We are always on the lookout for more effective ways of teaching creativity in the classroom. With much attention on the decreasing status of the United States in the world economy, the need for a stronger creative class, and the realization that the next generation of professionals and leaders will have to be more innovative than ever to solve the world’s problems, educators need more ways to teach children the ability to engage in creative thinking.
In the classroom, so much of what we do focuses on teaching our students to recognize and repeat patterns. Mathematical functions follow patterns. Letters and languages represent graphical and sound patterns that have meaning because of their repetition.
Creativity, on the other hand, is the breaking of patterns. In the creative act, the mind proceeds to a place where there is no existing path to follow, building something new where there was nothing before.
So therein lies our problem: if teaching strengthens the mind’s ability to recognize patterns of meaning, how do we teach creativity – an act that by its very nature breaks with patterns?
The neuroscience research behind brain plasticityhas shown us how the brain responds to stimuli by forming neural pathways, and that the brain constantly changes, much like a landscape changes under the influence of the forces of water and wind. The brain adapts in order to more efficiently recognize and make use of the information and patterns that make up the world in which we live.
The answer: we need to teach the patterns that support creative thinking. Writing fiction and storytelling offer immense power and potential for us to help our students learn to break their patterns of thinking and develop these creative habits of mind.
Creative idea generation is not easy; in fact, it can be quite intimidating for a great many youngsters, not to mention adults. Our goal should be to help our students let go of their inhibitions and become comfortable with – or even better, excited about – undertaking creative challenges.
From a practical standpoint, we have access to endless activities to spur our students on to cultivate their creativity through writing fiction. These are just three of them:
- Ask students to develop a “what if” question and then answer it with a story. That simple act of creating their “what if” question forces the mind to go to a place it has never been before, and in writing the story, they get to spin out that idea as far as it will go.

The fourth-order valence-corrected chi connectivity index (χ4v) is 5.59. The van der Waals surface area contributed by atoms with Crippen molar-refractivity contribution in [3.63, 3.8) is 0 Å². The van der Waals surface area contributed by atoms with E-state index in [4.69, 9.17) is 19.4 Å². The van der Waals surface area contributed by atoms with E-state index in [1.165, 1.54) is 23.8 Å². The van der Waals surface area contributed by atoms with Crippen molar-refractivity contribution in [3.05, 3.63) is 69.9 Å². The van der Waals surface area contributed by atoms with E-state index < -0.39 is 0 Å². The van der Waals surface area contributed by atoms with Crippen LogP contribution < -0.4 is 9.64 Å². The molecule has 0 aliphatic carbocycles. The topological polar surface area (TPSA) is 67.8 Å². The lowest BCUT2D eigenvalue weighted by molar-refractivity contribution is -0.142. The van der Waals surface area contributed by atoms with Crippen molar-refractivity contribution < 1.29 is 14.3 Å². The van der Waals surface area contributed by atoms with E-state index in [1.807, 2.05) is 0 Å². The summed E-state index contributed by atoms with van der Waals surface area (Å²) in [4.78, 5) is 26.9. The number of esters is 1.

Example: “What if mice could read minds?” or “What if we could send a spaceship to a black hole?”
- Give each student a character from one well-known story, place that character in the context of another well-known story, and ask them to write about what happens. Example: “The giant climbs down the beanstalk and meets three little pigs. What happens next?”
- Ask each student to select one item they would want with them if they were stranded on a desert island. Then, ask them to write a story about how they got to the island and how that item ensured their survival. Example: “I would want a small folding knife. When I fell off the ship during a storm, I had had it in my pocket because I had been carving a stick on the deck. Luckily, it didn’t fall out of my pocket when I hit the water…”
While it offers a higher level of challenge, I’d like to offer one final exercise to consider adapting for your students: the six word short story. Perhaps the most famous example is Ernest Hemingway’s story: “For sale: baby shoes, never worn.” This kind of poetic and conceptual challenge forces students to combine creative thinking with a laser-focus on word choice.
For younger students, this can be adapted by asking students to write their own six-word versions of well-known stories and fables. More advanced students can be given the freedom to come up with their own stories.
While these fiction writing activities are primarily for elementary school students, they can all be adapted for adolescents and, especially in the case of the six-word exercise, adult learners.
But notice that each of these examples puts some limits around the creative process. This is the key to fostering creative thinking: through focusing each student’s effort into a tightly formulated creative problem, they are then freed to develop and follow their ideas to conclusion.
In such fictional writing, students learn that they have the power to break patterns of thinking and develop their own creative ways to think through problems, skills that will serve them well as they grow and mature into tomorrow’s creative thinkers and leaders.
In my own six words? Your instruction focused, their creativity unleashed.
For resources on teaching fiction writing, visit the National Writing Project and their resources for teaching fiction writingand Creative Writing: Teaching Theory and Practice.